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Artificial Intelligence | From the blog of Nicholas C. Rossis, author of science fiction, the Pearseus epic fantasy series and children's booksNo one knows anything. William Goldman’s aphorism concerns Hollywood, but it’s also true of book publishing. Who would have guessed that 50 Shades would become a publishing phenomenon? Or Dan Brown’s The Da Vince Code?

As an article on Wired explains, it was the latter’s success that prompted Jodie Archer, a Penguin UK employee, to wonder what made a successful book. She was still pondering that very question when she met Matthew L. Jockers, a cofounder of the Stanford Literary Lab, whose work in text analysis had convinced him that computers could peer into books in a way that people never could.

Soon the two of them went to work on the “bestseller” problem: How could you know which books would be blockbusters and which would flop, and why?

The result of their work—detailed in The Bestseller Code, out this month—is an algorithm built to predict, with 80 percent accuracy, which novels will become mega-bestsellers.

The Ingredients of Success

So, what does their algorithm like?

  • Young, strong heroines who are also misfits (the type found in The Girl on the Train, Gone Girl, and The Girl with the Dragon Tattoo).
  • No sex, just “human closeness.”
  • Frequent use of the verb “need.”
  • Lots of contractions.
  • Not a lot of exclamation marks.
  • Dogs, yes; cats, meh.

And that’s just the tip of the iceberg: in all, the “bestseller-ometer” has identified 2,799 features strongly associated with bestsellers.

Everyone’s Doing it

Archer and Jockers are hardly alone in their efforts to crack the bestseller puzzle. Simon & Schuster hired its first data scientist last year. Macmillan Publishers has acquired the digital book publishing platform Pronoun, in part for its data and analytics capabilities. And a number of startups have created similar algorithms.

It might be easy to dismiss such endeavors but remember how much data is now available, compared to the recent past. Publishers only had unit sales to rely on. Now, Amazon knows not only how many pages you read on your Kindle but also how long it took you to do so (did you race or slog through the book?) The only problem? Much like Joye not sharing his food, Amazon doesn’t share its data.

Jellybooks

So, publishers are turning to services like Jellybooks. They can hire Jellybooks to conduct virtual focus groups, giving readers free ebooks, often in advance of publication, in exchange for their sharing data on how much, when, and where they read. Javascript is embedded in the books, and at the end of each chapter, readers are asked to click a link that sends the data to Jellybooks.

In almost two years, the company has run tests for publishers in the US, England, and Germany, and uncovered one sobering fact: Most novels are abandoned before readers are halfway through them. Jellybooks’s findings can guide publishers on their marketing, and even whether it’s worth signing an author again.

“Hollywood moguls might do test screenings for movies to decide on how much [marketing] budget a movie should get,” says Andrew Rhomberg, the founder of Jellybooks. “That was never done for books.”

Inkitt

The ability to know who reads what and how fast is also driving Berlin-based startup Inkitt. The website invites writers to post their novels for all to see. Inkitt’s algorithms examine reading patterns and engagement levels. For the best performers, Inkitt offers to act as literary agent, pitching the works to traditional publishers and keeping the standard 15 percent commission if a deal results. The site went public in January 2015 and now has 80,000 stories and more than half a million readers around the world.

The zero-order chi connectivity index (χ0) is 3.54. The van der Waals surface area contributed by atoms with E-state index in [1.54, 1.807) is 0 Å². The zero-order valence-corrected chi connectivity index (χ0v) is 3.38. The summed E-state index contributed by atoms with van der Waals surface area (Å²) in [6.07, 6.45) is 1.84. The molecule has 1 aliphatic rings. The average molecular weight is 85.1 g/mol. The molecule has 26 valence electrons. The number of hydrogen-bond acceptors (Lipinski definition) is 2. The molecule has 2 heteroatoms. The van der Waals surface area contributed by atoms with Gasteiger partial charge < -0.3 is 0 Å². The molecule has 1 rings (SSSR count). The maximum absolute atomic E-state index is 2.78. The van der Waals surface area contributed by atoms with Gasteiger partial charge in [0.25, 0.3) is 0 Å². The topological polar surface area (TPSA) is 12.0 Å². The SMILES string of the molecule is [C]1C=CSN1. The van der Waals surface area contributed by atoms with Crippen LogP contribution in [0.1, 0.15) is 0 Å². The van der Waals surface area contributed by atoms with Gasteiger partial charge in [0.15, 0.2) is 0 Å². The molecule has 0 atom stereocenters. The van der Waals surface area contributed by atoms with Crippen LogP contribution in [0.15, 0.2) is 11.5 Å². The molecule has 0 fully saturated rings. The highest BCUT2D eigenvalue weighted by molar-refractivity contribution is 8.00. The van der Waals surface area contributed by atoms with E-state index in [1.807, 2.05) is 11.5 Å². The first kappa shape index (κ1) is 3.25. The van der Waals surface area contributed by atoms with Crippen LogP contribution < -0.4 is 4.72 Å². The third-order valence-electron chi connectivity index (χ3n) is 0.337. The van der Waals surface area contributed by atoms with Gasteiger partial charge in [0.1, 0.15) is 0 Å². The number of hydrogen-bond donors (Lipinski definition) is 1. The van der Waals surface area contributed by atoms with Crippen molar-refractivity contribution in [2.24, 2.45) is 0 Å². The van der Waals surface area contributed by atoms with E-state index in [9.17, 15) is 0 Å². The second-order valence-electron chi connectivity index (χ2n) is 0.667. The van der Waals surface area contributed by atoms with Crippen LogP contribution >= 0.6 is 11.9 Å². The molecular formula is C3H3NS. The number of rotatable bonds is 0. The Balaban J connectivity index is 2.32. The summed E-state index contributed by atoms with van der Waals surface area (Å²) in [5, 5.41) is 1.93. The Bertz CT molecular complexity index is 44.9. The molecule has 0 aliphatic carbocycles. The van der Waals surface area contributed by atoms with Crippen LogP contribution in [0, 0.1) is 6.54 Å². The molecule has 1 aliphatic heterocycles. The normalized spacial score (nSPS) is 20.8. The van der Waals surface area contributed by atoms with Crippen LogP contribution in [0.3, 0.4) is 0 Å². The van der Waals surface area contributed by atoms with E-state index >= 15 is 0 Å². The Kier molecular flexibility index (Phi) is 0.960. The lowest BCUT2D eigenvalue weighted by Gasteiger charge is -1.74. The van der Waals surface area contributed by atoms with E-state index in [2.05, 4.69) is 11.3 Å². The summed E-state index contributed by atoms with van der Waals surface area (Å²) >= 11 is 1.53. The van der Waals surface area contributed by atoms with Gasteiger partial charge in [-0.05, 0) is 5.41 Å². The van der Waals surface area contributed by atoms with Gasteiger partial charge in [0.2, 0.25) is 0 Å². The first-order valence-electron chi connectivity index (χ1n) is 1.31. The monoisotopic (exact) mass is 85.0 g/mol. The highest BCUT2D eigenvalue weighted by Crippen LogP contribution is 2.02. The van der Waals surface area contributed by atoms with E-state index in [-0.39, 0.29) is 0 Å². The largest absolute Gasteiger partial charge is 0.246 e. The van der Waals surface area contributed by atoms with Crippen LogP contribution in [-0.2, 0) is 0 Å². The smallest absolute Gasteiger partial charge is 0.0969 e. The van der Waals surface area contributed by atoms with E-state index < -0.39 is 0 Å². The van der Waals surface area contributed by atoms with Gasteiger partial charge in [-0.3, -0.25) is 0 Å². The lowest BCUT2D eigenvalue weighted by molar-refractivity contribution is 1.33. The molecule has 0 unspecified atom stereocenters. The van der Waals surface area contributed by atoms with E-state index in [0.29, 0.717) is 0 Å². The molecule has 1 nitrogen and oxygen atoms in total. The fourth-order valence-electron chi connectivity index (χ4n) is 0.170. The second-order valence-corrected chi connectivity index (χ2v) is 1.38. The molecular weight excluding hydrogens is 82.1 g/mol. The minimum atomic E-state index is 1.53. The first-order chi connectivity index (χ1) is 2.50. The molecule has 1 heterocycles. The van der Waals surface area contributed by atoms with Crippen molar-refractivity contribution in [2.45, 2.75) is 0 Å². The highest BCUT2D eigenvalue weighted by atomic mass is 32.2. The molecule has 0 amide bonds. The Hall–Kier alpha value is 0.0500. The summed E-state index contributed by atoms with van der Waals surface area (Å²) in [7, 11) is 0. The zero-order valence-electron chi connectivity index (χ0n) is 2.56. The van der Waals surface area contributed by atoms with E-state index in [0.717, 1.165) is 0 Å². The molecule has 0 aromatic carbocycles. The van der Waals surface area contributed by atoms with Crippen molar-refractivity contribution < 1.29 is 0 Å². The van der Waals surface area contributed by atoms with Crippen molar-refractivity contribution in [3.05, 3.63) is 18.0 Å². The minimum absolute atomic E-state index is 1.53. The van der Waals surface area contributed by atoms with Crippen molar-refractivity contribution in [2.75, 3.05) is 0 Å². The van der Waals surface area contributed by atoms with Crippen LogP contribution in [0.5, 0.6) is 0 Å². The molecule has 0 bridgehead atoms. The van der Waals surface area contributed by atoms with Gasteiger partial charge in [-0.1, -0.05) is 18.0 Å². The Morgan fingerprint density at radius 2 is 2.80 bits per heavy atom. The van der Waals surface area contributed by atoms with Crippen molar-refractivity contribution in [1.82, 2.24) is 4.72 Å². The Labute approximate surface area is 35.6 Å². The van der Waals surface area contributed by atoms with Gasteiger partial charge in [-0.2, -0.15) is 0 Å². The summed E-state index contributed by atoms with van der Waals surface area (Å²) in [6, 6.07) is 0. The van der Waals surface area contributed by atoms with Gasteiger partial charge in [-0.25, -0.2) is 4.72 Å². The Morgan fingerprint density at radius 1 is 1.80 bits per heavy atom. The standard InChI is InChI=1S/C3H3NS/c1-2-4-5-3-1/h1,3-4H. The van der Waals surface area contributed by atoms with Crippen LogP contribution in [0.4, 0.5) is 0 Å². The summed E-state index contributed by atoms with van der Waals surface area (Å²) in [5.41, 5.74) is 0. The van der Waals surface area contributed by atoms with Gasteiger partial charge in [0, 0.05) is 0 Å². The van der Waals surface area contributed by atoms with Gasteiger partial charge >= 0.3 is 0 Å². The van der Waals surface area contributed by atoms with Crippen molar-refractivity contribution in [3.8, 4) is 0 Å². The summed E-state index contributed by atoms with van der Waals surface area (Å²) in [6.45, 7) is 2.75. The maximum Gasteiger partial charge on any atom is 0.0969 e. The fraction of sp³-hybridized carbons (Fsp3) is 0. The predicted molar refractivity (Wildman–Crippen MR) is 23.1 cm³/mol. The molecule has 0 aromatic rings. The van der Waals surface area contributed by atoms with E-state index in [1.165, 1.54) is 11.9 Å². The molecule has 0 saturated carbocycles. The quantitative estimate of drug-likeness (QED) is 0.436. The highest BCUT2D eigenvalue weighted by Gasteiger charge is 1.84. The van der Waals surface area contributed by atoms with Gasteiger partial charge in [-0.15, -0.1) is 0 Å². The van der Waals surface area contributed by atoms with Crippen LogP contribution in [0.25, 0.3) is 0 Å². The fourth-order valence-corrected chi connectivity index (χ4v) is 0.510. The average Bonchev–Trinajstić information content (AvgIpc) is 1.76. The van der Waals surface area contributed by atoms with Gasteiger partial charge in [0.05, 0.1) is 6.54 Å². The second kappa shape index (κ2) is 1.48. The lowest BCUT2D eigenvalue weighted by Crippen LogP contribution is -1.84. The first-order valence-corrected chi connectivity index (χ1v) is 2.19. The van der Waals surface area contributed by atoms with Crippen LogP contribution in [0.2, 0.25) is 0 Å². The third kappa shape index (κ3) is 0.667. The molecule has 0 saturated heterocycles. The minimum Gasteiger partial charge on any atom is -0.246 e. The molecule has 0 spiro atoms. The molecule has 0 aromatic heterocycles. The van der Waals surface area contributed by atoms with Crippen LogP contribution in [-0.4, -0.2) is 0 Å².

We’re about to find out if the approach works. Inkitt recently announced it’s partnering with Tor Books, part of Macmillan Publishers, to publish the young adult fantasy novel *Bright Star *next summer. Author Erin Swan, a 27-year-old marketing writer who lives in Spanish Fork, Utah, couldn’t get an agent or publisher’s attention when she tried the traditional route, but Inkitt dubbed Bright Star a winner—and now it’s heading to stores.

From Google Search to Amazon

Publishers are also trying out the reverse process. Callisto Media uses big-data analysis to find out where there’s an audience clamoring for a nonfiction book that doesn’t yet exist—then hires someone to write it.

The company’s founder and CEO says his company collects about 60 million pieces of consumer data a month. For example, Callisto studies the search terms Amazon suggests when users start typing in the first few letters. It found that people would frequently search for something that led to no results. “Consumers are searching for a piece of information, but no product exists to satisfy that consumer demand,” Wayne says. The approach has yielded titles that range from obvious (The Medical Marijuana Dispensary: Understanding, Medicating, and Cooking with Cannabis) to the less so (Everyday Games for Sensory Processing Disorder).

Callisto eagerly pursues niche topics, hence titles like The Hashimoto’s 4-Week Plan, which is geared at readers suffering from the autoimmune disease. The company can be profitable on a book that sells about 1,500 copies, whereas the traditional industry has to sell a multiple of that before they’ll begin to break even. Callisto authors follow an outline dictated by data analysis and write quickly—the company aims to bring books to market in as little as nine weeks. After all, readers are Googling that information right now.

Interestingly enough, Publishers Weekly named Callisto Media one of the fastest-growing independent publishers for 2015 and 2016.

So, what do you think? Do you care if the next bestseller is picked by a human or a machine? Read the full post on Wired and tell me what you think!